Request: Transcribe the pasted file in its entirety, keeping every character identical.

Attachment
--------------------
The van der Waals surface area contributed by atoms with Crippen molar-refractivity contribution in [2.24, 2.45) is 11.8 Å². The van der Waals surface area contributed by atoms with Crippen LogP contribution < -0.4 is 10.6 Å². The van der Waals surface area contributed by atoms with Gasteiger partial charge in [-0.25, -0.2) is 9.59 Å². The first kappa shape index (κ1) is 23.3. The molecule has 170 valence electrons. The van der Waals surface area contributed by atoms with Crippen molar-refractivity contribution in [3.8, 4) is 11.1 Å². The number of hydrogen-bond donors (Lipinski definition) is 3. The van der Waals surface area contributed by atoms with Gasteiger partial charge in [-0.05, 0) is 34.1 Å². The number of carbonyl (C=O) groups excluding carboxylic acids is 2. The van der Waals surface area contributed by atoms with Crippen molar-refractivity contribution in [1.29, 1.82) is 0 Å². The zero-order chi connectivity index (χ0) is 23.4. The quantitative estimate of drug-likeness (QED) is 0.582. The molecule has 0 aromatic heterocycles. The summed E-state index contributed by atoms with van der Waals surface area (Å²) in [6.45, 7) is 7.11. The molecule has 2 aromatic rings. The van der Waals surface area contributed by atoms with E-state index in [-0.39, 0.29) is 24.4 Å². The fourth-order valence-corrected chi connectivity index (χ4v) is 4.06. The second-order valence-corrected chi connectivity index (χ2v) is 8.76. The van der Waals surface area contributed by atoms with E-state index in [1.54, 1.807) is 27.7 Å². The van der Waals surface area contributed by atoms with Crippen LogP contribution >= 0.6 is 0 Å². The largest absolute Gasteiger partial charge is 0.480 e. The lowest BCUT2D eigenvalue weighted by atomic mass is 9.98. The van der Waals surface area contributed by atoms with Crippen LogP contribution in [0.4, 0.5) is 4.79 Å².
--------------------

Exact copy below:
The van der Waals surface area contributed by atoms with Crippen molar-refractivity contribution in [2.24, 2.45) is 11.8 Å². The van der Waals surface area contributed by atoms with Crippen LogP contribution < -0.4 is 10.6 Å². The van der Waals surface area contributed by atoms with Gasteiger partial charge in [-0.25, -0.2) is 9.59 Å². The first kappa shape index (κ1) is 23.3. The molecule has 170 valence electrons. The van der Waals surface area contributed by atoms with Crippen molar-refractivity contribution in [3.8, 4) is 11.1 Å². The number of hydrogen-bond donors (Lipinski definition) is 3. The van der Waals surface area contributed by atoms with Gasteiger partial charge in [-0.05, 0) is 34.1 Å². The number of carbonyl (C=O) groups excluding carboxylic acids is 2. The van der Waals surface area contributed by atoms with Crippen molar-refractivity contribution in [1.29, 1.82) is 0 Å². The zero-order chi connectivity index (χ0) is 23.4. The quantitative estimate of drug-likeness (QED) is 0.582. The molecule has 0 aromatic heterocycles. The summed E-state index contributed by atoms with van der Waals surface area (Å²) in [6.45, 7) is 7.11. The molecule has 2 aromatic rings. The van der Waals surface area contributed by atoms with E-state index in [-0.39, 0.29) is 24.4 Å². The fourth-order valence-corrected chi connectivity index (χ4v) is 4.06. The second-order valence-corrected chi connectivity index (χ2v) is 8.76. The van der Waals surface area contributed by atoms with E-state index in [1.54, 1.807) is 27.7 Å². The van der Waals surface area contributed by atoms with Crippen LogP contribution >= 0.6 is 0 Å². The largest absolute Gasteiger partial charge is 0.480 e. The lowest BCUT2D eigenvalue weighted by atomic mass is 9.98. The van der Waals surface area contributed by atoms with Crippen LogP contribution in [0.4, 0.5) is 4.79 Å².